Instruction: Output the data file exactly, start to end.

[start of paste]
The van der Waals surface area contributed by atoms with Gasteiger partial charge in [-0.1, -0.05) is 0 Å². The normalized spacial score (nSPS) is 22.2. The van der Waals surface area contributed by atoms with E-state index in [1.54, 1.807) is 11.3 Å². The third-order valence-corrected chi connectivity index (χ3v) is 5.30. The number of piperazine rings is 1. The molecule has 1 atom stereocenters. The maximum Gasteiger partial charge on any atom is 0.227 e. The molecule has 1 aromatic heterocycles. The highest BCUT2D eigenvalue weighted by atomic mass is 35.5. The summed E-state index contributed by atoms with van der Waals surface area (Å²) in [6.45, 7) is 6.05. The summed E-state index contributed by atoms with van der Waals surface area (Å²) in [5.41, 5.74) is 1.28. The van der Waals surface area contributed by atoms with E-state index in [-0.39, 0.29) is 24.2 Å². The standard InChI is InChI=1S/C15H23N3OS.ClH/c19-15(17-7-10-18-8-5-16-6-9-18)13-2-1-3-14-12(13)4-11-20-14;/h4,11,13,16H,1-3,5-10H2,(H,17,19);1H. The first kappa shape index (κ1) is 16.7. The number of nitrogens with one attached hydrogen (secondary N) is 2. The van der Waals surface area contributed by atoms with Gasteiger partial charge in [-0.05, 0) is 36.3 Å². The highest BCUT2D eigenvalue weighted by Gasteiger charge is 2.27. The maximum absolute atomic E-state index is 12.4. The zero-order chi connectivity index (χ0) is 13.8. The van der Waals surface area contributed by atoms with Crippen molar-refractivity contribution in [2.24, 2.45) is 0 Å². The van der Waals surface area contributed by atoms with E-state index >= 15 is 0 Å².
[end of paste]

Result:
The van der Waals surface area contributed by atoms with Gasteiger partial charge in [-0.1, -0.05) is 0 Å². The normalized spacial score (nSPS) is 22.2. The van der Waals surface area contributed by atoms with E-state index in [1.54, 1.807) is 11.3 Å². The third-order valence-corrected chi connectivity index (χ3v) is 5.30. The number of piperazine rings is 1. The molecule has 1 atom stereocenters. The maximum Gasteiger partial charge on any atom is 0.227 e. The molecule has 1 aromatic heterocycles. The highest BCUT2D eigenvalue weighted by atomic mass is 35.5. The summed E-state index contributed by atoms with van der Waals surface area (Å²) in [6.45, 7) is 6.05. The summed E-state index contributed by atoms with van der Waals surface area (Å²) in [5.41, 5.74) is 1.28. The van der Waals surface area contributed by atoms with E-state index in [-0.39, 0.29) is 24.2 Å². The standard InChI is InChI=1S/C15H23N3OS.ClH/c19-15(17-7-10-18-8-5-16-6-9-18)13-2-1-3-14-12(13)4-11-20-14;/h4,11,13,16H,1-3,5-10H2,(H,17,19);1H. The first kappa shape index (κ1) is 16.7. The number of nitrogens with one attached hydrogen (secondary N) is 2. The van der Waals surface area contributed by atoms with Gasteiger partial charge in [-0.05, 0) is 36.3 Å². The highest BCUT2D eigenvalue weighted by Gasteiger charge is 2.27. The maximum absolute atomic E-state index is 12.4. The zero-order chi connectivity index (χ0) is 13.8. The van der Waals surface area contributed by atoms with Crippen molar-refractivity contribution in [2.24, 2.45) is 0 Å². The van der Waals surface area contributed by atoms with E-state index >= 15 is 0 Å².